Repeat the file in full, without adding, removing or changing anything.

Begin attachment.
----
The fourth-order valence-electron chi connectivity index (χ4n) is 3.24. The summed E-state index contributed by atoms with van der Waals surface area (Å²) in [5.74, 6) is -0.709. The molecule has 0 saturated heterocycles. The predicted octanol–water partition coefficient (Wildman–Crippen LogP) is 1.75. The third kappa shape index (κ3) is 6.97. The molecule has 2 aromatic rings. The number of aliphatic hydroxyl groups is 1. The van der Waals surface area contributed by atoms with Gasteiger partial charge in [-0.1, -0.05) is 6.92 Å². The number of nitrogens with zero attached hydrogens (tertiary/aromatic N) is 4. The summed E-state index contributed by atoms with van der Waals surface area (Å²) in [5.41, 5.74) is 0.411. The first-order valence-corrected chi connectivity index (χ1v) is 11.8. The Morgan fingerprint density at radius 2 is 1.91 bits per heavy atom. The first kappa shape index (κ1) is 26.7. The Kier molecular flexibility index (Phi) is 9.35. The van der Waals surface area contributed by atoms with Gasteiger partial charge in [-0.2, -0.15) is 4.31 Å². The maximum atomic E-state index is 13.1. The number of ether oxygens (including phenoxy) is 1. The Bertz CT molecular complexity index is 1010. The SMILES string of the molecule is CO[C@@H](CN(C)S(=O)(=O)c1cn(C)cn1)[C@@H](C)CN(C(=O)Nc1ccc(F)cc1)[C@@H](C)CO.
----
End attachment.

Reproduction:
The fourth-order valence-electron chi connectivity index (χ4n) is 3.24. The summed E-state index contributed by atoms with van der Waals surface area (Å²) in [5.74, 6) is -0.709. The molecule has 0 saturated heterocycles. The predicted octanol–water partition coefficient (Wildman–Crippen LogP) is 1.75. The third kappa shape index (κ3) is 6.97. The molecule has 2 aromatic rings. The number of aliphatic hydroxyl groups is 1. The van der Waals surface area contributed by atoms with Gasteiger partial charge in [-0.1, -0.05) is 6.92 Å². The number of nitrogens with zero attached hydrogens (tertiary/aromatic N) is 4. The summed E-state index contributed by atoms with van der Waals surface area (Å²) in [5.41, 5.74) is 0.411. The first-order valence-corrected chi connectivity index (χ1v) is 11.8. The Morgan fingerprint density at radius 2 is 1.91 bits per heavy atom. The first kappa shape index (κ1) is 26.7. The Kier molecular flexibility index (Phi) is 9.35. The van der Waals surface area contributed by atoms with Gasteiger partial charge in [-0.2, -0.15) is 4.31 Å². The maximum atomic E-state index is 13.1. The number of ether oxygens (including phenoxy) is 1. The Bertz CT molecular complexity index is 1010. The SMILES string of the molecule is CO[C@@H](CN(C)S(=O)(=O)c1cn(C)cn1)[C@@H](C)CN(C(=O)Nc1ccc(F)cc1)[C@@H](C)CO.